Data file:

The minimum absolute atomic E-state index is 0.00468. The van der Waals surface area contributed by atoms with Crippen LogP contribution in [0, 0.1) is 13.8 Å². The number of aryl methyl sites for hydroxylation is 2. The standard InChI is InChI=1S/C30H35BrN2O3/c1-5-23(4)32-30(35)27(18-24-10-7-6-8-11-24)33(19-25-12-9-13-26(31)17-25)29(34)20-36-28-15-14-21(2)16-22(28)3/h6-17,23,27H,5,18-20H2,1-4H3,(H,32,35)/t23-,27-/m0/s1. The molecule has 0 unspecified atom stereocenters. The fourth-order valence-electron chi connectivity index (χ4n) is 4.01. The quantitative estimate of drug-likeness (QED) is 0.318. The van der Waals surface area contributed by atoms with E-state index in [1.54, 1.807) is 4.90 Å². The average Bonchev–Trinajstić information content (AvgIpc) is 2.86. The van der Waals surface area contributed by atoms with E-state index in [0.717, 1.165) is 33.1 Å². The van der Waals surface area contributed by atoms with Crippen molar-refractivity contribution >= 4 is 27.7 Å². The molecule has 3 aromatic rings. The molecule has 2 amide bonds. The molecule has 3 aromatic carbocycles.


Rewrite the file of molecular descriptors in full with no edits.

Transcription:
The minimum absolute atomic E-state index is 0.00468. The van der Waals surface area contributed by atoms with Crippen LogP contribution in [0, 0.1) is 13.8 Å². The number of aryl methyl sites for hydroxylation is 2. The standard InChI is InChI=1S/C30H35BrN2O3/c1-5-23(4)32-30(35)27(18-24-10-7-6-8-11-24)33(19-25-12-9-13-26(31)17-25)29(34)20-36-28-15-14-21(2)16-22(28)3/h6-17,23,27H,5,18-20H2,1-4H3,(H,32,35)/t23-,27-/m0/s1. The molecule has 0 unspecified atom stereocenters. The fourth-order valence-electron chi connectivity index (χ4n) is 4.01. The quantitative estimate of drug-likeness (QED) is 0.318. The van der Waals surface area contributed by atoms with E-state index in [1.54, 1.807) is 4.90 Å². The average Bonchev–Trinajstić information content (AvgIpc) is 2.86. The van der Waals surface area contributed by atoms with E-state index in [0.717, 1.165) is 33.1 Å². The van der Waals surface area contributed by atoms with Crippen molar-refractivity contribution >= 4 is 27.7 Å². The molecule has 3 aromatic rings. The molecule has 2 amide bonds. The molecule has 3 aromatic carbocycles.